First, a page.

Updated: Jun 20
It’s May in the Ruby Valley. The first welcoming signs of spring have already begun to show themselves like old friends stopping by unannounced. The smell of budding willow adds a touch of sweetness to the warming air. In the distance, red-winged blackbirds call and flicker for their mate. A rancher waves on his way to check on his calves. As I string up my fly rod on the banks of the Ruby, watching a few blue-winged olive mayflies struggle to take flight, I can’t help but reflect on past achievements and the opportunities that spring and the year ahead present.
I am grateful to be a part of the Ruby Valley Strategic Alliance (RVSA). We are a diverse group of partners committed to public access and shared stewardship in the Ruby Valley for the good of its citizens and critters alike. After all, our working lands, clean water, wildlife habitat, and recreational access are tied together, and we’re proud to work towards management solutions that support all these elements.
In this case, committed families and RVSA partners have been working together for years to maintain access along this beautiful stretch of the Ruby River. Starting back in the mid-1990s, three civic-minded ranching families - the Barnosky, Doornbos, and Guinnane families - began partnering with Montana Fish, Wildlife & Parks (FWP) to provide river access near Alder and Sheridan.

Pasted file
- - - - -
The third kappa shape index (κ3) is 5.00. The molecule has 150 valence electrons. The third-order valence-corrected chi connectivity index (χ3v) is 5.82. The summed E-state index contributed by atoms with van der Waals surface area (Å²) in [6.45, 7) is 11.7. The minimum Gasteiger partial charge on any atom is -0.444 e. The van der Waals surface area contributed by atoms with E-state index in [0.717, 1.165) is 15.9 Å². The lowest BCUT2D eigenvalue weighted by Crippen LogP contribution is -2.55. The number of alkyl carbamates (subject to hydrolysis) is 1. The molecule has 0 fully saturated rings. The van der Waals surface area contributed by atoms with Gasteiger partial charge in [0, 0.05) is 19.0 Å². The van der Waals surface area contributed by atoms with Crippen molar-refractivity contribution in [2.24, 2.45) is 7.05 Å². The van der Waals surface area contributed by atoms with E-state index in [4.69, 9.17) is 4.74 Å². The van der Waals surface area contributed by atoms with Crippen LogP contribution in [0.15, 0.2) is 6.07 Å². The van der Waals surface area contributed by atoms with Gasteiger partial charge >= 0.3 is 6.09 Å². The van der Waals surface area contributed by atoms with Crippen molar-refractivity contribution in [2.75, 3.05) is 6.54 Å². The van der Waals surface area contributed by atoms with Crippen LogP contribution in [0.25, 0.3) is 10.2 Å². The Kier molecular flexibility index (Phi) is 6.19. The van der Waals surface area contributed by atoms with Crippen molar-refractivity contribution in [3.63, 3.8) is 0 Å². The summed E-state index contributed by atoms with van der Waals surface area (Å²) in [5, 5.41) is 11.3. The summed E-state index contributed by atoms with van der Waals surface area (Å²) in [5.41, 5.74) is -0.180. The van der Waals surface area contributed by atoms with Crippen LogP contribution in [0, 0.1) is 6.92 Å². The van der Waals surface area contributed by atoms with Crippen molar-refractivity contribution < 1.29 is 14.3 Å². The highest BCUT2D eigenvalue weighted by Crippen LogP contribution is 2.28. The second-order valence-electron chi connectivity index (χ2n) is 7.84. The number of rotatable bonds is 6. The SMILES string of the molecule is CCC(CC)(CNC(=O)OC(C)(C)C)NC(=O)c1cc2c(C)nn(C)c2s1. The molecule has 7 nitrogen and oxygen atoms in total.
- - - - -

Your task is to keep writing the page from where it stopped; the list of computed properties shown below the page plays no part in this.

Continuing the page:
Then and now, their leases provide critical access along a 40-mile section of the river where access points are few and far between. The Ruby can be as deep as it is wide, which makes wading below the high-water mark, as allowed by Montana’s best-in-the-nation stream access law, challenging. To make access easier, these leases generously allow anglers to step above the high-water mark on the landowners’ property, making these leases especially valuable to anglers.
In 2015, a funding shortfall threatened to jeopardize these three leases and the access they provide. For five years, the leases were financially supported by Montana Trout Unlimited (MTU) with the help of three Trout Unlimited chapters. This arrangement was part of an agreement struck between MTU, FWP, and the landowners, whereby the landowners graciously accepted reduced compensation for the leases, MTU made a five-year commitment to supplement FWP’s contribution, and FWP pursued long-term funding for these fishing access sites. As residents and leaseholders, members of the Ruby Valley Strategic Alliance urged FWP to find a solution to maintain the leases.
The hard work of all the partners involved paid off. In 2020, FWP verbally committed to retaining the three leases, and in January 2021, these leases were renewed for two years. Thankfully, these leases were recently refreshed again in 2023. At MTU and the RVSA, we are going to continue to work with FWP to find a long-term solution to provide and enhance opportunities for all Montanans, through our work at the legislature and on the ground with a handshake.
Please be respectful of the access sites they’ve secured for all of us while also respecting their property. If you pack it in, or if others left their trash behind, do your part and pack it out. If you know one of these families, thank them.
Chris Edgington, MT Trout Unlimited